2016 Tillman Scholar
The son of a U.S. Marine, Wesley was raised early on with the motto “America needs warriors.” The aftermath of September 11th made him fully understand why. Though too young to enlist at the time of the attacks, he watched the wars come home as his older brother deployed to Baghdad. Four years later, inspired by his father and brother’s examples, Wesley followed the family call to service and earned his own commission as a Marine.
After deploying in support of Operation Enduring Freedom, Wesley became intimately acquainted with the stressors and difficulties faced by service members returning from a combat deployment. This knowledge motivated Wesley and his 1stSgt to develop an anonymous referral system within his unit. The referral system allowed his Marines to identify those struggling with their combat experiences to get help without divulging their identity and condition to the entire unit.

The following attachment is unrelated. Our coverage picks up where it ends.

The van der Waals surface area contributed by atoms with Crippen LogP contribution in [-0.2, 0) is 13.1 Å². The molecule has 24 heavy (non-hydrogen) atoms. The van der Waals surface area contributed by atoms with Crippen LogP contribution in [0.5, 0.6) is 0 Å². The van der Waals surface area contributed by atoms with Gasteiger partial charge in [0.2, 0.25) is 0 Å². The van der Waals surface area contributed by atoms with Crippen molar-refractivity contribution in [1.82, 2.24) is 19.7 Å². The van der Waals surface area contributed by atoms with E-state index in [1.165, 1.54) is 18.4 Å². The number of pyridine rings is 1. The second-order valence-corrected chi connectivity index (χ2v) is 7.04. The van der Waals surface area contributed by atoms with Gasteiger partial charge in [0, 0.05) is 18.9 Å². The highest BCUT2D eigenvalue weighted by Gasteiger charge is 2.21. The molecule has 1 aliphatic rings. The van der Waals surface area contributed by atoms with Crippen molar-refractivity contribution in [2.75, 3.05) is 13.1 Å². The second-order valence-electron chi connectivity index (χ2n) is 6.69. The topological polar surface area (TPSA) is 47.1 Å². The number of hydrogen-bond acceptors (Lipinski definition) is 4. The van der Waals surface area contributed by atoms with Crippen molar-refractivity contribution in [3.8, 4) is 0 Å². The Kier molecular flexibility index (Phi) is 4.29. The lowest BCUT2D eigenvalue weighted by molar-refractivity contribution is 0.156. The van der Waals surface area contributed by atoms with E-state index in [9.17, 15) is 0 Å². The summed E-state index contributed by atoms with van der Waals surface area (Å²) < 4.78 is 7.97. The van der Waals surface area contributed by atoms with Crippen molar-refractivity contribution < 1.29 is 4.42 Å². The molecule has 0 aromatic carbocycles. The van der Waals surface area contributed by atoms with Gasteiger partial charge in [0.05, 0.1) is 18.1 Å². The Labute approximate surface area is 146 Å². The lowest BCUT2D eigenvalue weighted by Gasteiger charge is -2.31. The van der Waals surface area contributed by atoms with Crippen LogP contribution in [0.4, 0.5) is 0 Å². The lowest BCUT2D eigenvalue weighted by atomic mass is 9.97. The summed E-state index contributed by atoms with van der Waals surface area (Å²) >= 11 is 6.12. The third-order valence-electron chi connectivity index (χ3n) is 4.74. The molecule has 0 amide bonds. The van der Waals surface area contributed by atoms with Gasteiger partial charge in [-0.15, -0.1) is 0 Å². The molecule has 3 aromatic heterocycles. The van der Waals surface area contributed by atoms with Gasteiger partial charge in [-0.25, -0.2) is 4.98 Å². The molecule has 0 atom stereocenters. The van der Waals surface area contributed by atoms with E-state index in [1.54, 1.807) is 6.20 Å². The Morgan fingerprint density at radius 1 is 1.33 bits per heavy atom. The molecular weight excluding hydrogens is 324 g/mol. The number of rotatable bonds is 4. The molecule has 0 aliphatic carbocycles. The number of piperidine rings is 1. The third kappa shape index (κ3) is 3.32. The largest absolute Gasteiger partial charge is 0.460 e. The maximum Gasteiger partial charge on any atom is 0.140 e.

Inspired by the bond and compassion within his unit, Wesley has shifted his focus from combat to the courtroom as an advocate in veterans’ treatment courts. As a lawyer, with intimate knowledge of the challenges PTS presents, he believes he can have a greater impact by changing the public’s perception of the men and women returning home. Currently, he serves in the Veterans’ Advocacy Law Clinic at the University of Arizona, where he has represented nearly 80 veterans charged with misdemeanors. He is also working to upgrade disability ratings for multiple veterans with PTS and other service-related injuries, while drafting appeals to upgrade the discharges of other veterans so they can receive the health care and education benefits they earned. Eventually, he intends to organize a co-op of lawyers in the community to serve as a free resource for veterans in need of discharge upgrades, disability rating upgrades, and disability appeals.